Leelanau News and Events

EGLE Dismisses The Tribe- And Citizen-Led Challenge Of Nestle’s Water Withdrawal Permit; Welcomes Review Of The Law

By Emily Tyra | Nov. 20, 2020

The Michigan Department of Environment, Great Lakes, and Energy (EGLE) has dismissed the case challenging the 2018 permit for Nestlé Waters North America to increase water withdrawals at its Ice Mountain bottled water facility in Osceola County.

The Grand Traverse Band of Ottawa and Chippewa Indians and Michigan Citizens for Water Conservation (MCWC) filed petitions for contested cases to overturn the Nestlé permit, which was issued in 2018 under then–Governor Snyder’s administration and EGLE’s predecessor agency, the Michigan Department of Environmental Quality.

EGLE announced in a press release today that it found no basis for the contested case under the Safe Drinking Water Act, adding that the challengers should have appealed the permit directly to circuit court.

“EGLE remains committed to protecting our state’s valuable water resources, but as a regulatory agency we must act within our statutory authority,” said EGLE Director Liesl Clark. “The Safe Drinking Water Act only allows EGLE to hold contested case hearings under very limited circumstances which are not present in this case.”

EGLE said the Nestle permit is the most intensely scrutinized permit in the agency’s history, and that the company’s operations in Osceola County are also the most intensively monitored water withdrawals in the state.

In April 2020, an administrative law judge found that Nestle’s permitted withdrawals are reasonable under current state law.

The press release stated that EGLE’s extensive monitoring of the site, along with data from the United States Geological Survey stream gauge, provides a high level of certainty that water resources in the area are actively monitored and protected.

EGLE said that public comments the agency has received expressed concern that Nestlé was not required to pay a fee for its withdrawal of groundwater, however the law currently does not allow EGLE to charge a fee for groundwater withdrawals intended for bottled water.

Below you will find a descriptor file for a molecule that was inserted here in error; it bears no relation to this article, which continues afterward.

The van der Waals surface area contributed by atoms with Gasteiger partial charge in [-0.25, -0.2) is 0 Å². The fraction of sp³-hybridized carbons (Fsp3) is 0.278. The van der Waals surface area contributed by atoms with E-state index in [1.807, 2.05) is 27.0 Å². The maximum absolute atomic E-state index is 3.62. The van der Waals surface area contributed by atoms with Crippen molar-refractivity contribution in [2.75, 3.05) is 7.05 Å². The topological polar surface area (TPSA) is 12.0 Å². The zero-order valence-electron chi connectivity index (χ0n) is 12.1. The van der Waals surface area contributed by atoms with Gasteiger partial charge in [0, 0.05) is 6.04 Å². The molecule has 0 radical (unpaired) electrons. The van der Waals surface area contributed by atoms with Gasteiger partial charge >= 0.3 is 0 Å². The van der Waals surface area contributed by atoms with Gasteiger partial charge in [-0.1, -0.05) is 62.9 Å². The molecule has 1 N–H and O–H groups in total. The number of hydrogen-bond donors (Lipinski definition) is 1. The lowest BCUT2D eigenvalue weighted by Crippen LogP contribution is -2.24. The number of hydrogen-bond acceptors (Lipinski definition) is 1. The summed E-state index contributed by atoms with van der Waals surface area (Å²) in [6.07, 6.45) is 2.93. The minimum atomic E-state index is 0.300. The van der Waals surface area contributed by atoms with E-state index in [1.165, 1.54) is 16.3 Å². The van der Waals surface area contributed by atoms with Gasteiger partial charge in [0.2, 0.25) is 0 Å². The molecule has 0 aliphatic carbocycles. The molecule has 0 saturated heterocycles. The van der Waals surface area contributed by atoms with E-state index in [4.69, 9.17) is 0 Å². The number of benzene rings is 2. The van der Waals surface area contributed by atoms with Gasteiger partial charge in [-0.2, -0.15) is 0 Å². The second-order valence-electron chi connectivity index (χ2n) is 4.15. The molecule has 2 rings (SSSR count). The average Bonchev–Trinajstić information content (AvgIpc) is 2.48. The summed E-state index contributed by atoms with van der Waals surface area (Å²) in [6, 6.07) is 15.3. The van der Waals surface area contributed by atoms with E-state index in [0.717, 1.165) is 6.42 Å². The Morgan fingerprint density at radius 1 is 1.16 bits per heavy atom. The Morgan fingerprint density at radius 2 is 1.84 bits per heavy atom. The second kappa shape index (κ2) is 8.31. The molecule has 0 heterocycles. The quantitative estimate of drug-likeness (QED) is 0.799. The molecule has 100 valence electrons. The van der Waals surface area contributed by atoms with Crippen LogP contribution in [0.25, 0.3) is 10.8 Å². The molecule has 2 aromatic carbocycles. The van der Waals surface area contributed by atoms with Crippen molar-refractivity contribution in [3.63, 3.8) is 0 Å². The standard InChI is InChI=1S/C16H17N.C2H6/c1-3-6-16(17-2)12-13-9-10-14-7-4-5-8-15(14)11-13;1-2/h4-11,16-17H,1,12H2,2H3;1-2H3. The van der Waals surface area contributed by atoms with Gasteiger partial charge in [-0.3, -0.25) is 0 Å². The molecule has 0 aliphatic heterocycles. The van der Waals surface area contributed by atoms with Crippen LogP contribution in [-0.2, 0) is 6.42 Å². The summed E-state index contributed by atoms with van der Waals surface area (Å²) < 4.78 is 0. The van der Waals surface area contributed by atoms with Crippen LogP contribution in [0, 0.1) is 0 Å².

“We appreciate the calls from the petitioners and other members of the public for water withdrawal royalties on bottled water payable to the state, but that is currently outside of EGLE’s statutory authority,” Clark said. “EGLE supports the calls from lawmakers to take action to prevent private parties from profiting off our state’s water resources.”

Clark added that EGLE would welcome legislative changes that would update regulations to give the agency more authority over water withdrawals for bottled water and royalties to compensate Michigan residents for the commercial use of the state’s freshwater resources.

Traverse City-based FLOW (For Love Of Water), an organization dedicated to preserving the waters of the Great Lakes basin, and the Michigan Citizens for Water Conservation have been on the frontlines along with the Grand Traverse Band in efforts to challenge Nestlé’s groundwater draws in Michigan and the fight to keep public water from being sold for private profit.

In an interview with our sister publication, the Northern Express, Diane Dupuis, development director at FLOW, questioned the fact that “Nestlé pays $200 a year to extract 210 million gallons of water that belongs to everyone, [while] people in our communities have lost access to clean, affordable drinking water.”






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